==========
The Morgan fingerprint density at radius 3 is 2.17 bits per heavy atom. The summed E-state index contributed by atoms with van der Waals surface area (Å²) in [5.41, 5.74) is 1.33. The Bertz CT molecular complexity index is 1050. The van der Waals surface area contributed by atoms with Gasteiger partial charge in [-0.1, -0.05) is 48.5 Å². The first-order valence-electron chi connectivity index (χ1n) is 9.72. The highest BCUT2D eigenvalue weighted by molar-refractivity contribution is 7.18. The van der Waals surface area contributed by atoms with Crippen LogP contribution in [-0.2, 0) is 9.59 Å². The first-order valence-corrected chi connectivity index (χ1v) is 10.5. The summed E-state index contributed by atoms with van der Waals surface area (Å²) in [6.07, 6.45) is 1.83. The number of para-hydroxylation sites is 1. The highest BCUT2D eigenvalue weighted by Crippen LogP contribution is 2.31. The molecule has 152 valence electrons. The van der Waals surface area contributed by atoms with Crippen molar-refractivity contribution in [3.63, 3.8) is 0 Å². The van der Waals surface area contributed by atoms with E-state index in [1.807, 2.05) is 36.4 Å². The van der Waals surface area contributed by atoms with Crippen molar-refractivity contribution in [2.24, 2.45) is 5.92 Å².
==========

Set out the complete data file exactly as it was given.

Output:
The Morgan fingerprint density at radius 3 is 2.17 bits per heavy atom. The summed E-state index contributed by atoms with van der Waals surface area (Å²) in [5.41, 5.74) is 1.33. The Bertz CT molecular complexity index is 1050. The van der Waals surface area contributed by atoms with Gasteiger partial charge in [-0.1, -0.05) is 48.5 Å². The first-order valence-electron chi connectivity index (χ1n) is 9.72. The highest BCUT2D eigenvalue weighted by molar-refractivity contribution is 7.18. The van der Waals surface area contributed by atoms with Crippen LogP contribution in [-0.2, 0) is 9.59 Å². The first-order valence-corrected chi connectivity index (χ1v) is 10.5. The summed E-state index contributed by atoms with van der Waals surface area (Å²) in [6.07, 6.45) is 1.83. The number of para-hydroxylation sites is 1. The highest BCUT2D eigenvalue weighted by Crippen LogP contribution is 2.31. The molecule has 152 valence electrons. The van der Waals surface area contributed by atoms with Crippen molar-refractivity contribution in [3.63, 3.8) is 0 Å². The van der Waals surface area contributed by atoms with E-state index in [1.807, 2.05) is 36.4 Å². The van der Waals surface area contributed by atoms with Crippen molar-refractivity contribution in [2.24, 2.45) is 5.92 Å².